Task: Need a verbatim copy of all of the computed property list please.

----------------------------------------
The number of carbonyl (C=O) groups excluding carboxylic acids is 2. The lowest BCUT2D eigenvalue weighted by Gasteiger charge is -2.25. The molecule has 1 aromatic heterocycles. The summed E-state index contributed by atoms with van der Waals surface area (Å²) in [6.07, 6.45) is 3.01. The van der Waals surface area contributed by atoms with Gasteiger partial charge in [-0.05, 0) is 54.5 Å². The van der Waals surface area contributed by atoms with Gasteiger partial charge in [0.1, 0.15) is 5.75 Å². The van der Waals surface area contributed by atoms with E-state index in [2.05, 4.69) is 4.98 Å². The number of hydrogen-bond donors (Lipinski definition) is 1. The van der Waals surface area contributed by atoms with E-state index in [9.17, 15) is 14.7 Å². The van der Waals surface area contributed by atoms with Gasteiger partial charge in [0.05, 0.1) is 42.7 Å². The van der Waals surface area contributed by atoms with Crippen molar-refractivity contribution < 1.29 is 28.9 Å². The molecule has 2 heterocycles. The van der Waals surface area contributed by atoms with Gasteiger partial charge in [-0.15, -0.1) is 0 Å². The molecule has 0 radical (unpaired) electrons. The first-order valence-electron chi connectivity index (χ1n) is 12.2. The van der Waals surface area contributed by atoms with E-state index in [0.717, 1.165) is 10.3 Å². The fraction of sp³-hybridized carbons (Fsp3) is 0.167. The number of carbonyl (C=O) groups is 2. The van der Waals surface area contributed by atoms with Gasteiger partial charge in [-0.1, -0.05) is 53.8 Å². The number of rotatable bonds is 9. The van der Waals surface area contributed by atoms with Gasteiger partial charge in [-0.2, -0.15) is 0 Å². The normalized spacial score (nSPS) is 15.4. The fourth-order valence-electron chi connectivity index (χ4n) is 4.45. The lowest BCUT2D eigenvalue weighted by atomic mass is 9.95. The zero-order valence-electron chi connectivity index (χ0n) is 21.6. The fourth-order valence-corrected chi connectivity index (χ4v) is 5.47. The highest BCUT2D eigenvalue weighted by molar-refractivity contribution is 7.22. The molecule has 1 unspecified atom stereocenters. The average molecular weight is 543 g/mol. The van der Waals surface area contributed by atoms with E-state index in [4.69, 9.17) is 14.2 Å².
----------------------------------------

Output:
The number of carbonyl (C=O) groups excluding carboxylic acids is 2. The lowest BCUT2D eigenvalue weighted by Gasteiger charge is -2.25. The molecule has 1 aromatic heterocycles. The summed E-state index contributed by atoms with van der Waals surface area (Å²) in [6.07, 6.45) is 3.01. The van der Waals surface area contributed by atoms with Gasteiger partial charge in [-0.05, 0) is 54.5 Å². The van der Waals surface area contributed by atoms with Gasteiger partial charge in [0.1, 0.15) is 5.75 Å². The van der Waals surface area contributed by atoms with E-state index in [2.05, 4.69) is 4.98 Å². The number of hydrogen-bond donors (Lipinski definition) is 1. The van der Waals surface area contributed by atoms with E-state index in [9.17, 15) is 14.7 Å². The van der Waals surface area contributed by atoms with Gasteiger partial charge in [0.05, 0.1) is 42.7 Å². The van der Waals surface area contributed by atoms with Crippen molar-refractivity contribution < 1.29 is 28.9 Å². The molecule has 2 heterocycles. The van der Waals surface area contributed by atoms with Gasteiger partial charge in [-0.15, -0.1) is 0 Å². The molecule has 0 radical (unpaired) electrons. The first-order valence-electron chi connectivity index (χ1n) is 12.2. The van der Waals surface area contributed by atoms with E-state index in [0.717, 1.165) is 10.3 Å². The fraction of sp³-hybridized carbons (Fsp3) is 0.167. The number of carbonyl (C=O) groups is 2. The van der Waals surface area contributed by atoms with Gasteiger partial charge in [-0.1, -0.05) is 53.8 Å². The number of rotatable bonds is 9. The van der Waals surface area contributed by atoms with Gasteiger partial charge in [-0.2, -0.15) is 0 Å². The normalized spacial score (nSPS) is 15.4. The fourth-order valence-electron chi connectivity index (χ4n) is 4.45. The lowest BCUT2D eigenvalue weighted by atomic mass is 9.95. The zero-order valence-electron chi connectivity index (χ0n) is 21.6. The fourth-order valence-corrected chi connectivity index (χ4v) is 5.47. The highest BCUT2D eigenvalue weighted by molar-refractivity contribution is 7.22. The molecule has 1 unspecified atom stereocenters. The average molecular weight is 543 g/mol. The van der Waals surface area contributed by atoms with E-state index in [4.69, 9.17) is 14.2 Å².